Art display spreads awareness about drug overdoses

Drug overdoses are the number one cause of accidental death in our state, and there was an effort Wednesday to educate people about the drug epidemic.

SEATTLE - Wednesday in downtown Seattle, the goal of an art display was to make people stop and take notice of drug overdoses King County.

“We are somewhere in the midst of another opiate epidemic as you can see by the 320 pairs of shoes and balloons that are out there,” said an event organizer.

VOCAL, which stands for Voices of Community Activists and Leaders, was one of the groups behind the gathering in Westlake Park. The 320 balloons on display represent the drug caused deaths in King County in 2015.

“That could be anybody. That could be your sister or your brother you know,” said an onlooker.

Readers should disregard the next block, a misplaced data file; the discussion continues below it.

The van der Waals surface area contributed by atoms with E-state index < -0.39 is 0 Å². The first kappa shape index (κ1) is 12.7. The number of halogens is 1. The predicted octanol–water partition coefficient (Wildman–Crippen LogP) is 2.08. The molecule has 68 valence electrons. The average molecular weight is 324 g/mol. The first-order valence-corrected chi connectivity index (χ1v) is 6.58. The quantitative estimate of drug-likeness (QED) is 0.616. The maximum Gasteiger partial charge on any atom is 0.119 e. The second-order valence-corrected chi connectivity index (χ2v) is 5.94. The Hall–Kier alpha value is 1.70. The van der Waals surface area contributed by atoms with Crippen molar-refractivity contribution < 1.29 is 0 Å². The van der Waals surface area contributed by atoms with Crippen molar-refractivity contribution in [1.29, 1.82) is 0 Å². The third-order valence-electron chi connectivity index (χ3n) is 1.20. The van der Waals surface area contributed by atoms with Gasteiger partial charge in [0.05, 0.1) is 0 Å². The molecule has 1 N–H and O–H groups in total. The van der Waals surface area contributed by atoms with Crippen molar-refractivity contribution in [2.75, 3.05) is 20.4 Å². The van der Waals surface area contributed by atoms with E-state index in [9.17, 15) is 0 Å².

Families who lost loved ones talked about what they called preventable deaths. During the two-hour event, they discussed the importance of Naloxone, a life-saving drug which disrupts the effects of an opiate overdose. The crowd was reminded of Washington’s Good Samaritan Law, which allows you to seek medical help for someone having an overdose without being charged for having or using a small amount of drugs. There was also talk about Supervised Consumption Sites which are spaces for people who use drugs that private, hygienic, legally permitted, and medically supervised. The sites are a controversial idea that is currently part of the conversation.

The Seattle/King County Heroin Task Force has been discussing how to reduce overdoses. Shilo Murphy, the Executive Director of People’s Harm Reduction Alliance, is a member of the task force.

“As someone who has had seven overdoses themselves, I wouldn't be here if it wasn't for Naloxone. And regardless of what you think or feel about me the world is better that I am in it trying to make it a better place,” said Murphy who adds that he helps drug users by offering a needle exchange and handing out Naloxone.

Seattle/King County Heroin Task Force will submit a report to Seattle and King County soon.

Copyright 2016 KING


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